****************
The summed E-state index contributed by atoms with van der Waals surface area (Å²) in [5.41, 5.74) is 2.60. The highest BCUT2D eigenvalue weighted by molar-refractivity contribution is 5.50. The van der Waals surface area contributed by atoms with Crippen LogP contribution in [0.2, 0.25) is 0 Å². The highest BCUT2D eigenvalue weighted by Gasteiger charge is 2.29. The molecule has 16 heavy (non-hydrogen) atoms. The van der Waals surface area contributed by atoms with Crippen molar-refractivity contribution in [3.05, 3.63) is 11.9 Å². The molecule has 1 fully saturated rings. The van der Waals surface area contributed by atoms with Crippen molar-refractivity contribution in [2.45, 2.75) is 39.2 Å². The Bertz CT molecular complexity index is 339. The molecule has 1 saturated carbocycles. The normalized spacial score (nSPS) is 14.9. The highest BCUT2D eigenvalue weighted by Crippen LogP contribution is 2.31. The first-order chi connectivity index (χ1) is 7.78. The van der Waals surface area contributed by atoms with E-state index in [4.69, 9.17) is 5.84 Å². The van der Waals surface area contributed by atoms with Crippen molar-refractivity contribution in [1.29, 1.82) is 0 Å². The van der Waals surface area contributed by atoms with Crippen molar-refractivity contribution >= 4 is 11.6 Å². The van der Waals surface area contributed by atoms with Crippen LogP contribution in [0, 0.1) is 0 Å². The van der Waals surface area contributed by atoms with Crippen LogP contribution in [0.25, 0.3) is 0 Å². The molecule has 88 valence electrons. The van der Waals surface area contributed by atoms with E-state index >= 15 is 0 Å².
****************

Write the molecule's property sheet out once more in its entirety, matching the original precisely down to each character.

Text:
The summed E-state index contributed by atoms with van der Waals surface area (Å²) in [5.41, 5.74) is 2.60. The highest BCUT2D eigenvalue weighted by molar-refractivity contribution is 5.50. The van der Waals surface area contributed by atoms with Crippen LogP contribution in [0.2, 0.25) is 0 Å². The highest BCUT2D eigenvalue weighted by Gasteiger charge is 2.29. The molecule has 16 heavy (non-hydrogen) atoms. The van der Waals surface area contributed by atoms with Crippen molar-refractivity contribution in [3.05, 3.63) is 11.9 Å². The molecule has 1 fully saturated rings. The van der Waals surface area contributed by atoms with Crippen molar-refractivity contribution in [2.45, 2.75) is 39.2 Å². The Bertz CT molecular complexity index is 339. The molecule has 1 saturated carbocycles. The normalized spacial score (nSPS) is 14.9. The highest BCUT2D eigenvalue weighted by Crippen LogP contribution is 2.31. The first-order chi connectivity index (χ1) is 7.78. The van der Waals surface area contributed by atoms with E-state index in [4.69, 9.17) is 5.84 Å². The van der Waals surface area contributed by atoms with Crippen molar-refractivity contribution in [1.29, 1.82) is 0 Å². The van der Waals surface area contributed by atoms with Crippen molar-refractivity contribution >= 4 is 11.6 Å². The van der Waals surface area contributed by atoms with Crippen LogP contribution in [0, 0.1) is 0 Å². The van der Waals surface area contributed by atoms with Crippen LogP contribution in [0.25, 0.3) is 0 Å². The molecule has 88 valence electrons. The van der Waals surface area contributed by atoms with E-state index >= 15 is 0 Å².